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May 20, 1946 [Nanking, China]
General Marshall is daily engaged in discussions with representatives of the Chinese political parties and others concerning the restoration of peace in Manchuria. He is deeply concerned over the critical situation in North China and is endeavoring by every means within his power to avoid the spread of the fighting in Manchuria to this region. The present publicity or propaganda campaigns conducted by both sides naturally inflames feelings and increases the possibility of some hot-head precipitating a general conflagration. This reckless propaganda of hate and suspicion seriously aggravates the present serious situation and can lead to results that would be disastrous for the people of China.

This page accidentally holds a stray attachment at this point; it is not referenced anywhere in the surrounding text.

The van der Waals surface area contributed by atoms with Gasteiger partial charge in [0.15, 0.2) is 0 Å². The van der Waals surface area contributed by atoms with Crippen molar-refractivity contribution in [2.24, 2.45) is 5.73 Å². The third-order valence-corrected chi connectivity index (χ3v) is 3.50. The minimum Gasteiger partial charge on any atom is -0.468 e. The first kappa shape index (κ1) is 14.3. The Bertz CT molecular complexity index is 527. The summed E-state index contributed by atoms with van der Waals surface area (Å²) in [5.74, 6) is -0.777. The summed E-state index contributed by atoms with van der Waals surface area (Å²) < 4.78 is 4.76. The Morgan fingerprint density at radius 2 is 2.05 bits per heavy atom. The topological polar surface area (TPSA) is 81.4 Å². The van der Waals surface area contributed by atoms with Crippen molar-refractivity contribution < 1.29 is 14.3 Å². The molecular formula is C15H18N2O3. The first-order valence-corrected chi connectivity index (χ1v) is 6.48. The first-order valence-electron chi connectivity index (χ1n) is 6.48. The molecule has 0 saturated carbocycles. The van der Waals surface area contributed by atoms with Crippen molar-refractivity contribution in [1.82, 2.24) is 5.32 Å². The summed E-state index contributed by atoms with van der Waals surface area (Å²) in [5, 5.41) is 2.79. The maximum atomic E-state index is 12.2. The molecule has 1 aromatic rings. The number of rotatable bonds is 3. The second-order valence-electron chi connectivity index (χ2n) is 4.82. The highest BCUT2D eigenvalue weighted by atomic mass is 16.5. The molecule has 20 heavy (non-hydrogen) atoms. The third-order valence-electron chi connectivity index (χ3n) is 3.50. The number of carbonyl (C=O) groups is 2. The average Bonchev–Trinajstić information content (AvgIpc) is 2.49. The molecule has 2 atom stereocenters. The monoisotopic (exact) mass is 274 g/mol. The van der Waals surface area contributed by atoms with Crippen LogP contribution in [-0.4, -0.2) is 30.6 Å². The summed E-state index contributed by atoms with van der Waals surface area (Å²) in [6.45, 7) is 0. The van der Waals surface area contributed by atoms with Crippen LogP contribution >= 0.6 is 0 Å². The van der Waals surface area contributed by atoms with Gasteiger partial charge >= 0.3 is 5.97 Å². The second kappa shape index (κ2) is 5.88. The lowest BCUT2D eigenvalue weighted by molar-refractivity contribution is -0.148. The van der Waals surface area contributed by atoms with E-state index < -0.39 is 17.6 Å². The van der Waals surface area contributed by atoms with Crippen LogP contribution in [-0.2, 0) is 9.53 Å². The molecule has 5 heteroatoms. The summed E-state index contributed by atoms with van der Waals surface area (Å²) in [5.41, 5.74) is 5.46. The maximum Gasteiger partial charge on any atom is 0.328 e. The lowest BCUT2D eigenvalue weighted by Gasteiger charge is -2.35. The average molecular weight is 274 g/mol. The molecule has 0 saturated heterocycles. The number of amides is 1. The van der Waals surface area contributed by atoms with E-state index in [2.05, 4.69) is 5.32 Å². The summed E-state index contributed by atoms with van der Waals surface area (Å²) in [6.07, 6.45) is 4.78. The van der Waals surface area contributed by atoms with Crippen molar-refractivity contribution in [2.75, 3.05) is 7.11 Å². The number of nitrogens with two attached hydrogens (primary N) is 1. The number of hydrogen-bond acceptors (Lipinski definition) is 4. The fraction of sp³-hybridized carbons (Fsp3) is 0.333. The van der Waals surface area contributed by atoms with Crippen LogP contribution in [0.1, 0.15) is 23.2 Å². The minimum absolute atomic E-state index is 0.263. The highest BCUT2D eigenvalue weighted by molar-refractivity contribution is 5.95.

Operations of truce teams has been made especially difficult by the spreading of the propaganda among the officers and soldiers of both sides and it is on the success of these teams that China must largely depend for the effort at least to localize, if not suppress, conflict. The American members of the teams are coping with conditions that involve, not only hardship, but the risk of their lives in a determined and impartial effort to better the situation.
Document Copy Text Source: George C. Marshall Papers, China Mission, General Materials, George C. Marshall Research Library, Lexington, Virginia.
Document Format: Typed draft.
Recommended Citation: ThePapers of George Catlett Marshall, ed.Larry I. Bland and Sharon Ritenour Stevens(Lexington, Va.: The George C. Marshall Foundation, 1981- ). Electronic version based on The Papers of George Catlett Marshall, vol. 5, “The Finest Soldier,” January 1, 1945-January 7, 1947 (Baltimore and London: The Johns Hopkins University Press, 2003), p. 561.